The decision was announced by the radical chief of the civil regulation division, Vanita Gupta, and it revives discarded asylum-expanding rulings by President Barack Obama's appointees to the department-run immigration courts.
“Today's decision will lead to tens of thousands of meritless asylum claims–if not hundreds of thousands–in the months and years ahead,” said a statement from Gene Hamilton, the vice president at the America First Legal nonprofit law firm and a former top official in President Donald Trump's justice department.
Hamilton's statement said:
Generalized crime in other countries has never been a legitimate basis for asylum under the laws passed by Congress–despite the best efforts of advocates and radicals during the Obama Administration to provide otherwise … This, of course, is part of a bigger plan under the Biden Administration that involves the Department of Homeland Security granting asylum en masse along the border to anyone who comes from a country with higher general crime rates than the United States. The Biden Administration will deport roughly zero percent of those who do not qualify for asylum, these new meritless cases will lead to delayed relief for legitimate asylees, and these radical decisions will ensure open borders for as long as they remain in effect. The American people deserve better.
The decision supports the establishment's policy of extracting many migrant workers, consumers, and renters from poor countries, via a series of legal loopholes in the nation's very complex immigration laws.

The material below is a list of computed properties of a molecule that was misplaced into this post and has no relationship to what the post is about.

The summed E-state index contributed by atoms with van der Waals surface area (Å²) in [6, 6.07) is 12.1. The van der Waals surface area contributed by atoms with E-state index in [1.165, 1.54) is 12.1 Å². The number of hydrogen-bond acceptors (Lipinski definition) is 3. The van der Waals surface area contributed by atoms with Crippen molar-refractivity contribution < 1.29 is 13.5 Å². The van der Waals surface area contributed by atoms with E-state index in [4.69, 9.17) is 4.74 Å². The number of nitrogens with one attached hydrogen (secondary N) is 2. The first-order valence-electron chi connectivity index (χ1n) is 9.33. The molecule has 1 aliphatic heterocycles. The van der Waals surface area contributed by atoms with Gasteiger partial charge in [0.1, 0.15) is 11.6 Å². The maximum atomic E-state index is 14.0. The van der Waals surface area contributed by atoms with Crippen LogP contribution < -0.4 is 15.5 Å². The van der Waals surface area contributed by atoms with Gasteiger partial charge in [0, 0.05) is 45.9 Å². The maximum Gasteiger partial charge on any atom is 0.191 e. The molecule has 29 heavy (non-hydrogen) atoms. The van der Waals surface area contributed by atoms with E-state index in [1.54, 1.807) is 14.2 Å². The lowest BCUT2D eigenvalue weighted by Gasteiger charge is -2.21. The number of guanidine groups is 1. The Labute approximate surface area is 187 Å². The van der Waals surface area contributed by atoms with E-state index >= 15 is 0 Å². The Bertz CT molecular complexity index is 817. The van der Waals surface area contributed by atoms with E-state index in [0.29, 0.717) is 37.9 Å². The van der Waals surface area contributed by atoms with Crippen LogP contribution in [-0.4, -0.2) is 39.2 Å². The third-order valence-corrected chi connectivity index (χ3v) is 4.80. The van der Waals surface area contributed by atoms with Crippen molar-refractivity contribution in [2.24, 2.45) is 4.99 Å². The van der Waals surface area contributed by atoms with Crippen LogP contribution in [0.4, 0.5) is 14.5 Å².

For example, when illegal migrants are caught near the border, DHS chief Alejandro Mayorkas uses his legal authority to send them back to the five-yard line in Mexico instead of flying them 2,000 miles back to Central America.
Mayorkas is helping economic migrants get jobs by letting them file for political asylum in the United States. He is helping teenage economic migrants walk into jobs via a side door created in 2008 law for victimized children. He is helping economic migrants stay in the United States by letting them use the same 2008 law — and new rules for refugees — to pull their left-behind children and spouses up into the United States.
Mayorkas is also using his parole power to invite lawfully deported migrants to rejoin their left-behind migrant children who are applying for asylum. He is using the U Visa program to provide work permits and Social Security Numbers to migrants who say they were victimized by a crime in the United States.
The June 16 decision does not have an immediate impact on the immigration courts, but it allows DHS to finalize a planned regulatory change to the nation's asylum law.
To win asylum and the huge prize of U.S. citizenship, migrants must show they are facing persecution — or have a “well-founded fear” of persecution — because of their race, religion, nationality, political opinion, or their membership in a “particular social group.”
These categories were intended for a small number of foreigners so that economic migrants would not flood U.S. workplaces and so deny Americans a decent living in their own national labor market.
But the pro-migration bipartisan establishment has tried to widen each of the categories. For example, it now allows economic migrants to get jobs while they wait several years for judges to reject their claims for asylum. Also, under new deportation rules set by Mayorkas, the asylum excuse economic migrants will not be sent home if their claims are denied.